War reporters like me will cease to exist if the web giants aren’t stopped
News journalism is being sucked dry by Facebook and Google – the EU must pass a crucial reform on copyright law
I was in Mosul, the Islamic State group’s former capital in northern Iraq, on a reporting assignment about children returning to a school that had been shut down for three years by jihadists. I was thinking of how best to describe the joy of those children as they returned to their long-forbidden desks in that ruined city.
Sitting at a restaurant with the photographer, video journalist and driver before heading back to Baghdad, I read an article on my laptop about the EU debate on plans for a “neighbouring rights” law which would apply to the media. The report did not come as a shock.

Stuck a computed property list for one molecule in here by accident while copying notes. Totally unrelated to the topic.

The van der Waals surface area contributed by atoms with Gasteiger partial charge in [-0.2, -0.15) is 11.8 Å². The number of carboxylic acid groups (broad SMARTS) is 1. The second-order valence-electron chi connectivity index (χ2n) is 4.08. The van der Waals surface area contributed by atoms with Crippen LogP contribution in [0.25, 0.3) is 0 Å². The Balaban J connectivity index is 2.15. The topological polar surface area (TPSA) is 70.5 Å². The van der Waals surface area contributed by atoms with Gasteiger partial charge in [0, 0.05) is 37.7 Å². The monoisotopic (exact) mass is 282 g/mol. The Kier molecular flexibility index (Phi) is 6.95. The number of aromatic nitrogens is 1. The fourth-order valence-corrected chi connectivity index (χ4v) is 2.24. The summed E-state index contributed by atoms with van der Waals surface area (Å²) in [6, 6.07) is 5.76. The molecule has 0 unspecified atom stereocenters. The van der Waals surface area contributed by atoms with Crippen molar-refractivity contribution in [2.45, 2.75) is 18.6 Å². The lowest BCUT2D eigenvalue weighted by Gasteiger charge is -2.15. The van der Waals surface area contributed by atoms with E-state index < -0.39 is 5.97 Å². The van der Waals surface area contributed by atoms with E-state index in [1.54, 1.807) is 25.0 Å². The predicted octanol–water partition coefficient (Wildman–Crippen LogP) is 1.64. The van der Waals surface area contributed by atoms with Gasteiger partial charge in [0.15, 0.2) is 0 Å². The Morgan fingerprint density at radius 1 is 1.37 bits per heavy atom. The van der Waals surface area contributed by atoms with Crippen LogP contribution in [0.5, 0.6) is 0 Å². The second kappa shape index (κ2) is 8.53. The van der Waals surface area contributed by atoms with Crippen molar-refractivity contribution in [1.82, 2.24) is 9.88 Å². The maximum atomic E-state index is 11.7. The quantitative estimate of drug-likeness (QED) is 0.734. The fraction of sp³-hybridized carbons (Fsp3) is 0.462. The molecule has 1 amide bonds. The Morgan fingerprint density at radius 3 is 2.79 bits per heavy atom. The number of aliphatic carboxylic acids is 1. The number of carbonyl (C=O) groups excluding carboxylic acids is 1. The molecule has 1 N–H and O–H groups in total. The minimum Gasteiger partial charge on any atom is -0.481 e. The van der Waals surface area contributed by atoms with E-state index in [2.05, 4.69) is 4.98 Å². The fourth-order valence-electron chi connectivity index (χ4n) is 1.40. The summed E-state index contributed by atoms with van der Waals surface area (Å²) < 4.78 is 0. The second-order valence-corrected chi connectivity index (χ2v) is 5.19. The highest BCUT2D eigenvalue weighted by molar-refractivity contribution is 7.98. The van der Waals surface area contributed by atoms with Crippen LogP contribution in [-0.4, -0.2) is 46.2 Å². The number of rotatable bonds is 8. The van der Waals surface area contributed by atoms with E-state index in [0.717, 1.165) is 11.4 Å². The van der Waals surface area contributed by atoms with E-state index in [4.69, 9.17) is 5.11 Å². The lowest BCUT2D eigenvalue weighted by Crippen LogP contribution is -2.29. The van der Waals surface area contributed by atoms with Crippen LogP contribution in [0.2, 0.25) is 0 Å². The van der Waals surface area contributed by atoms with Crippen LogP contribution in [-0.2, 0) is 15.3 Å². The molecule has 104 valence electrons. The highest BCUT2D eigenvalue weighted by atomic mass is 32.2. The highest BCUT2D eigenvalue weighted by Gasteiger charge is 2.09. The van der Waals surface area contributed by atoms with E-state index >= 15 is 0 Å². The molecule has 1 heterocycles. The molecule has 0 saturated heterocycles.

After five years crossing a war-shattered Syria where I narrowly escaped being killed by snipers’ bullets or gunners’ shells, I had just arrived back in Iraq for the third time since the US invasion of 2003.
In more than 40 years of reporting, I have seen the number of reporters on the ground steadily decrease as the dangers relentlessly grow. We have become targets and our reporting missions cost more and more. Gone are the days when I could go to war in a jacket, or shirtsleeves, an ID card in my pocket, along with a photographer or a video journalist. Now you need bullet-proof vests, armoured cars, sometimes bodyguards, and insurance. Who pays? The media pays, and it is a heavy cost.